Since Sony Ericsson showed off the ‘Idou’ at Mobile World Congress in February, a lot has happened – including a rebrand of the company, a new marketing strategy that saw Cyber-shot and Walkman branding being removed from top-end handsets in favour of ‘Entertainment Unlimited’ and then the renaming of the handset to ‘Satio’. If both Idou and Satio sounds rather meaningless, you can refer to it by its actual model number: U1.
Also back in February we were being told that it would pioneer the first release of Symbian’s long awaited new OS. Sadly, it soon became clear that it would in fact just have the same version as the Nokia 5800, N97, Samsung I8910 HD and other Series 60 5th Edition products. My heart sank, knowing that S60v5 isn’t exactly up there with the new boys in town, especially now Android is really taking hold.
Fortunately, Sony Ericsson has done the same as HTC on a Windows Mobile device, by adding its own standby ‘theme’ that hides most of the OS from view and gives easy access to your favourite contacts (in a much more user friendly fashion than S60’s somewhat fiddly phonebook), web bookmarks, favourite applications and your media.
What it doesn’t do, for some odd reason, is display upcoming appointments. Sony Ericsson also uses the bog standard S60 email client, which suggests the emphasis is purely on multimedia – not as a possible business device. A copy of RoadSync is included for users of Microsoft Exchange, but it’s already out of date and so far there’s no sign of a free update to fix known bugs.
Perhaps, after having alienated business users with a string of disappointing UIQ devices, Sony Ericsson is concentrating on what it’s good at.
Ironically, UIQ was in many respects a better operating system than S60, especially for touchscreen. With the use of a resistive screen on the Satio, it was always going to be a bit harder to use than the Samsung I8910 HD (or the forthcoming X6, Nokia’s first S60v5 device with a capacitive screen), but the OS doesn’t do itself any favours either. Menus are hard to scroll through and the on-screen keyboard needs very firm presses to respond.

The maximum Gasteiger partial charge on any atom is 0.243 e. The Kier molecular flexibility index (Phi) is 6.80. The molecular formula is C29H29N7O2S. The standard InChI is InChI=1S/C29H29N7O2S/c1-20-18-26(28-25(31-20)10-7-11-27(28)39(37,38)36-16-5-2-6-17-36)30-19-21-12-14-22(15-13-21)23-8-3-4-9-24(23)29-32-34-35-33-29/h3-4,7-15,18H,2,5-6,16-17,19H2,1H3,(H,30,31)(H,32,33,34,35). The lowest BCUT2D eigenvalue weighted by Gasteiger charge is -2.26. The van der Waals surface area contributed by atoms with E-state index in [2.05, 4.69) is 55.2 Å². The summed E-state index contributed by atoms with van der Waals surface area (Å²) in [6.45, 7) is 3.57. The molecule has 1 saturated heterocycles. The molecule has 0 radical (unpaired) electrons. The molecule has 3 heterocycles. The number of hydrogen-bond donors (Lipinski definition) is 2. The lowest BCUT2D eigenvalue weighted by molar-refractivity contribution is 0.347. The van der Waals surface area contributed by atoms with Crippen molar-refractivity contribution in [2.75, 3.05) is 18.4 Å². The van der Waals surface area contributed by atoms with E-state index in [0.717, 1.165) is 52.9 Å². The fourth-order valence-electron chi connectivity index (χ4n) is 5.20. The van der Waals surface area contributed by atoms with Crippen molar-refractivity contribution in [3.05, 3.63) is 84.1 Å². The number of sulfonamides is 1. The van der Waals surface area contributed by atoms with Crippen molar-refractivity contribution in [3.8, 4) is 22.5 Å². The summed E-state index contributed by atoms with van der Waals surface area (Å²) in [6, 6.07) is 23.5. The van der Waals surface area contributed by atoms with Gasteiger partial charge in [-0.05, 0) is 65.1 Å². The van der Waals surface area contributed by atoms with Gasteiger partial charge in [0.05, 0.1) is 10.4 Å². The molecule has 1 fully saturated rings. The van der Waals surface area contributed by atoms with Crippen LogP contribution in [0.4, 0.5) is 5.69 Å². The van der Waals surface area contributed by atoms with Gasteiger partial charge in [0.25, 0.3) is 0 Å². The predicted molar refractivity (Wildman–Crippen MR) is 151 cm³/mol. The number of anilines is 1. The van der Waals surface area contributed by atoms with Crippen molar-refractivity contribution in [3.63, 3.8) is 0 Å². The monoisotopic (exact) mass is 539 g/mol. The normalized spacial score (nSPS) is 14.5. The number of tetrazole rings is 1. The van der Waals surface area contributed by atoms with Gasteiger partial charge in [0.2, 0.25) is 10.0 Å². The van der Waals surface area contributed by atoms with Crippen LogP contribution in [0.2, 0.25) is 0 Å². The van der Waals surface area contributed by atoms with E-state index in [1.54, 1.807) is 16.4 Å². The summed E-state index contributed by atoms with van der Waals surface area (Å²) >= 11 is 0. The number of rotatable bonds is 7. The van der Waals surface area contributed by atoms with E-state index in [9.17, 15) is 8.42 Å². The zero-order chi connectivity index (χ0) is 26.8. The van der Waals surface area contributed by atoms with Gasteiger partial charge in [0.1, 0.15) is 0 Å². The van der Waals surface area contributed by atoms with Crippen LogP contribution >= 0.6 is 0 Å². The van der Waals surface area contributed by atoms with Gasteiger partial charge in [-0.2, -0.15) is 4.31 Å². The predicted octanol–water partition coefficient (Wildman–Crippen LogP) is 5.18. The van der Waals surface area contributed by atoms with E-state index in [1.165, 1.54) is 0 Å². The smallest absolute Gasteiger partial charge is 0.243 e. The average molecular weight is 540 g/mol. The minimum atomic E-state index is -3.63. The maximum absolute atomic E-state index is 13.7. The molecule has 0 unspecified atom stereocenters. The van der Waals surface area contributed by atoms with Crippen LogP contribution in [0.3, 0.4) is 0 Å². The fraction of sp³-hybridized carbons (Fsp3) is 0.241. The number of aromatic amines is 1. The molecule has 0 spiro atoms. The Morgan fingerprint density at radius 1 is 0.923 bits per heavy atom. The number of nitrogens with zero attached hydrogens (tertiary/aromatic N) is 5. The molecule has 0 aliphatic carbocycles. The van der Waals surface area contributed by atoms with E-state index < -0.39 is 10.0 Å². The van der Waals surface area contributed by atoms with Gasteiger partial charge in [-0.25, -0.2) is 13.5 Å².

The on-screen keyboard is easier to use in landscape mode, although there is a mini-QWERTY keyboard mode for portrait, but you’ll need to use the supplied stylus if you want any degree of accuracy. If you use SMS a lot, there’s an alternative messaging app that shows threaded conversations, and another to display incoming texts immediately on the screen. It’s a shame these features weren’t in the standard messaging application in the first place.
The phone is fast and once you learn to press the screen instead of simply touching it, it responds well. Getting a GPS fix is incredibly quick too (it’s hard to imagine the days of waiting 10 minutes to get a fix, now you’ll see 8-10 satellites in a matter of seconds) and besides Google Maps, the phone also comes with Appello’s Wisepilot navigation software that gives full turn-by-turn driving instructions.
On the media side, there are significant improvements over other S60 devices, thanks to the inclusion of Sony’s XMB (Cross Media Bar) software to manage music, video, images and podcasts. The video player plays most video formats (including specially encoded movies that can be ‘side-loaded’ from the PlayNow movies website) and it will also remember where you left off for later viewing – a feature that was lacking on the Samsung I8910 HD (and on Android devices until you download a decent third-party player).
High level management
PC and Mac users can each manage media, but PC users get a better deal. While Mac users can install Media Sync, which allows you to sync podcasts and playlists from iTunes, PC users get MediaGo; software that syncs music, videos, pictures and podcasts over Wi-Fi. You can also manage media in the traditional drag and drop fashion, using the phone as a mass storage drive.